Female Foeticide in Punjab, India

Dr Jagbir Jhutti-Johal

From the fifteenth century onwards the Gurus had tried to eradicate the problem of female mortality. Sikh religious teaching condemns abortion because it is the destruction of a living soul. For Sikhs there is no justification for aborting a foetus, irrespective of gender unless there was an issue that the mother’s life was in danger.  However, from Census data in India it is clear that Sikh teachings have not succeeded in curbing female foeticide among the Sikh community in Punjab and even the diaspora. 

A study published in the British medical journal Lancet (Pabha at Jha et. al. 2006, p. 211–8, 367) found the boy-girl ratio changed markedly after the introduction of ultrasound technology that was intended to diagnose foetal abnormalities and illnesses. Technological advancement that was supposed to improve the mortality rate and health of children was being used to identify the sex of a child before it was born and was leading to the gradual decline in the number of female births. 

The most dramatic decline of female births came between 1991 and 2001, from 945 girls for every 1,000 boys to 927. This is despite the introduction of a ban in India in 1994 on sex-selective abortions. According to India’s 2001 census Haryana had 819 girls (per 1,000 boys); Delhi 868, Gujarat 883 and the worst example was the northern state of Punjab with one of the worst gender ratios at 798 girls to 1,000 boys (www.censusindia.net). 

According to the 2011 Census of India the gap between the numbers of girls per 1,000 boys up to the age of six has widened to 914, a decrease from 927 a decade ago, at the 2001 census.

As a result of these figures the Akal Takht, the highest seat of polit­ical and spiritual power of Sikhs, used the Rehat Maryada of 1950, which recommends the total ostracization from society of a person and family complicit in the act of female foeticide:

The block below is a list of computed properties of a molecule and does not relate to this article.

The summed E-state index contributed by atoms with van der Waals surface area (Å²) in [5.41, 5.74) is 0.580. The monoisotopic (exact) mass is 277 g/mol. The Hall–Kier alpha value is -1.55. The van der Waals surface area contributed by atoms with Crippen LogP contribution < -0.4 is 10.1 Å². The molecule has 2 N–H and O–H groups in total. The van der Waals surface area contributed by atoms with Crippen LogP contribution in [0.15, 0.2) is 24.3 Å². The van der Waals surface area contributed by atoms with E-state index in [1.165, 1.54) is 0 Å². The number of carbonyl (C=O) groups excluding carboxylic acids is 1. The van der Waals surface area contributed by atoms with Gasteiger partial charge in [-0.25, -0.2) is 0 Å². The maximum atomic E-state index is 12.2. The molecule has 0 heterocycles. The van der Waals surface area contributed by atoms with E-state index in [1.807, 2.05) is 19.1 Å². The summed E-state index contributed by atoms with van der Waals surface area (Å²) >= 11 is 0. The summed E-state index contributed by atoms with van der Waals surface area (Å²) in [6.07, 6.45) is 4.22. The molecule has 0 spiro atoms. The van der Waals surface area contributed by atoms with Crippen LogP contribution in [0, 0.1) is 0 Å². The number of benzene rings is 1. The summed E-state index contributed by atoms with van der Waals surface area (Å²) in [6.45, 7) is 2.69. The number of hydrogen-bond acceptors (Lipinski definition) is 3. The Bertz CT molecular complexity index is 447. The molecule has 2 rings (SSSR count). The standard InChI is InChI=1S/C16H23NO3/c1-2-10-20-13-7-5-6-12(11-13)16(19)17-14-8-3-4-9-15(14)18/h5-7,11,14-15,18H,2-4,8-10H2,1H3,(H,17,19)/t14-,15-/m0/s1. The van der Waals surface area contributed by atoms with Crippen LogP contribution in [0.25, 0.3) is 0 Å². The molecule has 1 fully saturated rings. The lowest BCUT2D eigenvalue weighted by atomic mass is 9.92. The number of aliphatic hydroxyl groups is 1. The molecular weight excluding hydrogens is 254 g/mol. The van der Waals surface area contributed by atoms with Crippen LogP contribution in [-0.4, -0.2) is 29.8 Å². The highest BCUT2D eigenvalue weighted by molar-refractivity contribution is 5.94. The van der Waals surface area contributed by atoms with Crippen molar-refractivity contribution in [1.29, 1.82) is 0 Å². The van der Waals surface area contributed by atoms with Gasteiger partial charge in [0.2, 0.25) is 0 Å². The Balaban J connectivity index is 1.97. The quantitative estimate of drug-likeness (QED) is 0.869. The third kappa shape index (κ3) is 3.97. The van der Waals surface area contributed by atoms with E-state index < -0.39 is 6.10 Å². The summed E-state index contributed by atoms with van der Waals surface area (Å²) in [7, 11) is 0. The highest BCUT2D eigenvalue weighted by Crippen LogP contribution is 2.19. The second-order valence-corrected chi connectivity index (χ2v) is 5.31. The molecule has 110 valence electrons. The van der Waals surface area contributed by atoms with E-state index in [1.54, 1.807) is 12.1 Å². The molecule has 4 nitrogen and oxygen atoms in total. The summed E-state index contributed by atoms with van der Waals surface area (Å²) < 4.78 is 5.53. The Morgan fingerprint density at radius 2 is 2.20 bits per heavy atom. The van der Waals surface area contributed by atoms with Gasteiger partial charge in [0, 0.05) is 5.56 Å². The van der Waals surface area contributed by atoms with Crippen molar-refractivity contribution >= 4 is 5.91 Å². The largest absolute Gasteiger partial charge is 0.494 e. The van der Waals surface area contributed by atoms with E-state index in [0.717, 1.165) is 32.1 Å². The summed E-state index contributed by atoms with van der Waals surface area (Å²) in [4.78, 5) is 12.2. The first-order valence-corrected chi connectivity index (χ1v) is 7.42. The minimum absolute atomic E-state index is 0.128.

(l) A Sikh should not kill his daughter; nor should he maintain any relationship with a killer of a daughter. (SGPC, 1950)

It issued a Hukumnama (edict) on 18 April 2001, which stated that any Sikh indulging in female foeticide would be excommunicated as the practice was forbidden under Rehat Maryada:

The Jathedar of Sri Akal Takht Sahib, Giani Joginder Singh to raise the status of women in the religious community said: ‘To put an end to this inhuman, immoral and irreligious practice, in the light of Gurmat thought and philosophy, the Five Singh Sahibans from the portals of Akal Takht Sahib order all Guru Nanak Naam Levas that no Gurmukh man or woman, on detection of a female child in the womb, should resort to the Manmukhi act of female foeticide. Any person doing so is a Tankhaiya. We also appeal to humankind that we should respect the individuality of every person rising above gender considerations.’

Despite the Hukumnama in 2001 the practice still continues in ­Punjab as evidenced in the 2011 Census figures but also various conference that are held on the topic –  23 April 2006, the Shiromani Gurdwara Prabandak Com­mittee (SGPC) in collaboration with UNESCO held a conference in Amritsar­ on Basic Human Dignity: Foeticide and Violence Against Women.

Thus, the child sex ratio in the state of Punjab highlights clearly the status of all women in India, but also within the Sikh Community. 

Dr Jagbir Jhutti-Johal is a lecturer in Sikh studies at the University of Birmingham.

Bibliography

  • Census of India (2001), ‘Provisional Population Totals: India.’ http://www.censusindia.net/results/prov_pop_main.html (accessed  28th February 2014).
  • Jha, P., R. Kumar, P. Vasa, N. Dhingra, D. Thiruchelvam, and R. Moineddin (2006), ‘Low male-to female sex ratio of children born in India: national survey of 1.1 million households’. The Lancet, 367 (9506), 211–18.
  • Shiromani Gurdwara Prabandhak Committee (1950), The Rehat ­Maryada. Amritsar, Punjab: India.

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